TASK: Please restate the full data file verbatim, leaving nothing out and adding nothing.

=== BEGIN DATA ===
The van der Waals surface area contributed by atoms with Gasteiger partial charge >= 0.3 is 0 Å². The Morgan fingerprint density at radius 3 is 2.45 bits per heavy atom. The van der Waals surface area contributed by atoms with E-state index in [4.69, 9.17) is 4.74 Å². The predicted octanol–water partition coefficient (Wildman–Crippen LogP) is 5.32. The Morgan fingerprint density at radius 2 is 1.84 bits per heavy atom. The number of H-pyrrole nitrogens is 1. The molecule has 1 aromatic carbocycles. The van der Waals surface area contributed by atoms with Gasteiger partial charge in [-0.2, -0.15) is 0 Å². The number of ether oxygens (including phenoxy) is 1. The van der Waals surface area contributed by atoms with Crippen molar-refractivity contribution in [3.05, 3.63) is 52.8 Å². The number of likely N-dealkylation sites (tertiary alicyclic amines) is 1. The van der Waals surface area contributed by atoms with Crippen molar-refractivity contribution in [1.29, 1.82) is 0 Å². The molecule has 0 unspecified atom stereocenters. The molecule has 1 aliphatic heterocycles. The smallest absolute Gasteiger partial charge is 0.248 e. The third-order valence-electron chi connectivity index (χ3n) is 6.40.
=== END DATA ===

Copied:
The van der Waals surface area contributed by atoms with Gasteiger partial charge >= 0.3 is 0 Å². The Morgan fingerprint density at radius 3 is 2.45 bits per heavy atom. The van der Waals surface area contributed by atoms with E-state index in [4.69, 9.17) is 4.74 Å². The predicted octanol–water partition coefficient (Wildman–Crippen LogP) is 5.32. The Morgan fingerprint density at radius 2 is 1.84 bits per heavy atom. The number of H-pyrrole nitrogens is 1. The molecule has 1 aromatic carbocycles. The van der Waals surface area contributed by atoms with Gasteiger partial charge in [-0.2, -0.15) is 0 Å². The number of ether oxygens (including phenoxy) is 1. The van der Waals surface area contributed by atoms with Crippen molar-refractivity contribution in [3.05, 3.63) is 52.8 Å². The number of likely N-dealkylation sites (tertiary alicyclic amines) is 1. The van der Waals surface area contributed by atoms with Crippen molar-refractivity contribution in [1.29, 1.82) is 0 Å². The molecule has 0 unspecified atom stereocenters. The molecule has 1 aliphatic heterocycles. The smallest absolute Gasteiger partial charge is 0.248 e. The third-order valence-electron chi connectivity index (χ3n) is 6.40.